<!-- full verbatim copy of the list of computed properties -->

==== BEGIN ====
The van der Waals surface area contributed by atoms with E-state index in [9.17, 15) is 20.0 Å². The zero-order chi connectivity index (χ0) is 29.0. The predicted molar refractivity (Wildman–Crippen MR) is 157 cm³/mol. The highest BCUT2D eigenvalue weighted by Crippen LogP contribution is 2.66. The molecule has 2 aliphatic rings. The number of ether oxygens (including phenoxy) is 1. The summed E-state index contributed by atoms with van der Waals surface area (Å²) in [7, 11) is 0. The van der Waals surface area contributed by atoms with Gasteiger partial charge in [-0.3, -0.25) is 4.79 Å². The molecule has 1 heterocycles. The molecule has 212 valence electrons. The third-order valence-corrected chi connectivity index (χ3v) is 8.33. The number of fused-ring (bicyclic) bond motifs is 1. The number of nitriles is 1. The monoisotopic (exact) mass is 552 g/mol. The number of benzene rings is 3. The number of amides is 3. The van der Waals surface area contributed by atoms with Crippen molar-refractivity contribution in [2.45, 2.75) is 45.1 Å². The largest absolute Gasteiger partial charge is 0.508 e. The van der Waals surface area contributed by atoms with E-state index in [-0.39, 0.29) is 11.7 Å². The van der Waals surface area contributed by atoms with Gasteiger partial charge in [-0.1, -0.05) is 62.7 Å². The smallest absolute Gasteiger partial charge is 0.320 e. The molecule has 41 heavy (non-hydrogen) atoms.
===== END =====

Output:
The van der Waals surface area contributed by atoms with E-state index in [9.17, 15) is 20.0 Å². The zero-order chi connectivity index (χ0) is 29.0. The predicted molar refractivity (Wildman–Crippen MR) is 157 cm³/mol. The highest BCUT2D eigenvalue weighted by Crippen LogP contribution is 2.66. The molecule has 2 aliphatic rings. The number of ether oxygens (including phenoxy) is 1. The summed E-state index contributed by atoms with van der Waals surface area (Å²) in [7, 11) is 0. The van der Waals surface area contributed by atoms with Gasteiger partial charge in [-0.3, -0.25) is 4.79 Å². The molecule has 1 heterocycles. The molecule has 212 valence electrons. The third-order valence-corrected chi connectivity index (χ3v) is 8.33. The number of fused-ring (bicyclic) bond motifs is 1. The number of nitriles is 1. The monoisotopic (exact) mass is 552 g/mol. The number of benzene rings is 3. The number of amides is 3. The van der Waals surface area contributed by atoms with Crippen molar-refractivity contribution in [2.45, 2.75) is 45.1 Å². The largest absolute Gasteiger partial charge is 0.508 e. The van der Waals surface area contributed by atoms with E-state index in [-0.39, 0.29) is 11.7 Å². The van der Waals surface area contributed by atoms with Gasteiger partial charge in [-0.1, -0.05) is 62.7 Å². The smallest absolute Gasteiger partial charge is 0.320 e. The molecule has 41 heavy (non-hydrogen) atoms.